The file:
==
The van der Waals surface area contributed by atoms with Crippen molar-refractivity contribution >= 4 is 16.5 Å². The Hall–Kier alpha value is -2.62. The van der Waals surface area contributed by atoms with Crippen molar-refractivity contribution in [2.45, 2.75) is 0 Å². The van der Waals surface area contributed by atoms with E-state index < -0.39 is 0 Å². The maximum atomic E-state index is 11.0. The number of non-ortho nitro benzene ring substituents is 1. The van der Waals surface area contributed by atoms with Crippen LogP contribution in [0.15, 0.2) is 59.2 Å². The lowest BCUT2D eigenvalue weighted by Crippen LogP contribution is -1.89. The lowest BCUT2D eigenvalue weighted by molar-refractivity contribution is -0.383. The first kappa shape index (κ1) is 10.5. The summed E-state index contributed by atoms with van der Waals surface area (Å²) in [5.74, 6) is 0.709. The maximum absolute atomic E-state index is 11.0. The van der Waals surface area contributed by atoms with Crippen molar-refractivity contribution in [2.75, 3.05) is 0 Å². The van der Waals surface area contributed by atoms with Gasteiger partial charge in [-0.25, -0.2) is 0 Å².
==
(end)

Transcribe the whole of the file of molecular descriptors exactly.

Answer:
The van der Waals surface area contributed by atoms with Crippen molar-refractivity contribution >= 4 is 16.5 Å². The Hall–Kier alpha value is -2.62. The van der Waals surface area contributed by atoms with Crippen molar-refractivity contribution in [2.45, 2.75) is 0 Å². The van der Waals surface area contributed by atoms with E-state index < -0.39 is 0 Å². The maximum atomic E-state index is 11.0. The number of non-ortho nitro benzene ring substituents is 1. The van der Waals surface area contributed by atoms with Crippen LogP contribution in [0.15, 0.2) is 59.2 Å². The lowest BCUT2D eigenvalue weighted by Crippen LogP contribution is -1.89. The lowest BCUT2D eigenvalue weighted by molar-refractivity contribution is -0.383. The first kappa shape index (κ1) is 10.5. The summed E-state index contributed by atoms with van der Waals surface area (Å²) in [5.74, 6) is 0.709. The maximum absolute atomic E-state index is 11.0. The van der Waals surface area contributed by atoms with Crippen molar-refractivity contribution in [2.75, 3.05) is 0 Å². The van der Waals surface area contributed by atoms with Gasteiger partial charge in [-0.25, -0.2) is 0 Å².